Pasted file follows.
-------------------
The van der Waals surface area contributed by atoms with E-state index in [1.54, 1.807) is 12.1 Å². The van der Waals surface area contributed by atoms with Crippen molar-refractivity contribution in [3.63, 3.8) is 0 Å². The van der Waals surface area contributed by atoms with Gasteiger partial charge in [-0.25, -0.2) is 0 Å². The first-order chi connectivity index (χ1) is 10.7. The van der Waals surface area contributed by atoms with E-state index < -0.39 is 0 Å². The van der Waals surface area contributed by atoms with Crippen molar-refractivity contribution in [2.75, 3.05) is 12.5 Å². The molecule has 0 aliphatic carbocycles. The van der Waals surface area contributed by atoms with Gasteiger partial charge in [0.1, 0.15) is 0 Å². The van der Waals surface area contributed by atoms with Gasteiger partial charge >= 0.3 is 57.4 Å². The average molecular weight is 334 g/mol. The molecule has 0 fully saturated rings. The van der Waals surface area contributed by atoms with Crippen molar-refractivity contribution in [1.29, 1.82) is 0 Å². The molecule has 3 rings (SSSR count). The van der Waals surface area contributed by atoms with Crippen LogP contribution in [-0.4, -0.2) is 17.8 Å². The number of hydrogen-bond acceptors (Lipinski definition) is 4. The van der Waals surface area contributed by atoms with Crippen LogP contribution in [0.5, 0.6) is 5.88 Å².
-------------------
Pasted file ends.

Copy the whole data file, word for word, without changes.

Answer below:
The van der Waals surface area contributed by atoms with E-state index in [1.54, 1.807) is 12.1 Å². The van der Waals surface area contributed by atoms with Crippen molar-refractivity contribution in [3.63, 3.8) is 0 Å². The van der Waals surface area contributed by atoms with Gasteiger partial charge in [-0.25, -0.2) is 0 Å². The first-order chi connectivity index (χ1) is 10.7. The van der Waals surface area contributed by atoms with E-state index < -0.39 is 0 Å². The van der Waals surface area contributed by atoms with Crippen molar-refractivity contribution in [2.75, 3.05) is 12.5 Å². The molecule has 0 aliphatic carbocycles. The van der Waals surface area contributed by atoms with Gasteiger partial charge in [0.1, 0.15) is 0 Å². The van der Waals surface area contributed by atoms with Gasteiger partial charge >= 0.3 is 57.4 Å². The average molecular weight is 334 g/mol. The molecule has 0 fully saturated rings. The van der Waals surface area contributed by atoms with Crippen molar-refractivity contribution in [1.29, 1.82) is 0 Å². The molecule has 3 rings (SSSR count). The van der Waals surface area contributed by atoms with Crippen LogP contribution in [-0.4, -0.2) is 17.8 Å². The number of hydrogen-bond acceptors (Lipinski definition) is 4. The van der Waals surface area contributed by atoms with Crippen LogP contribution in [0.5, 0.6) is 5.88 Å².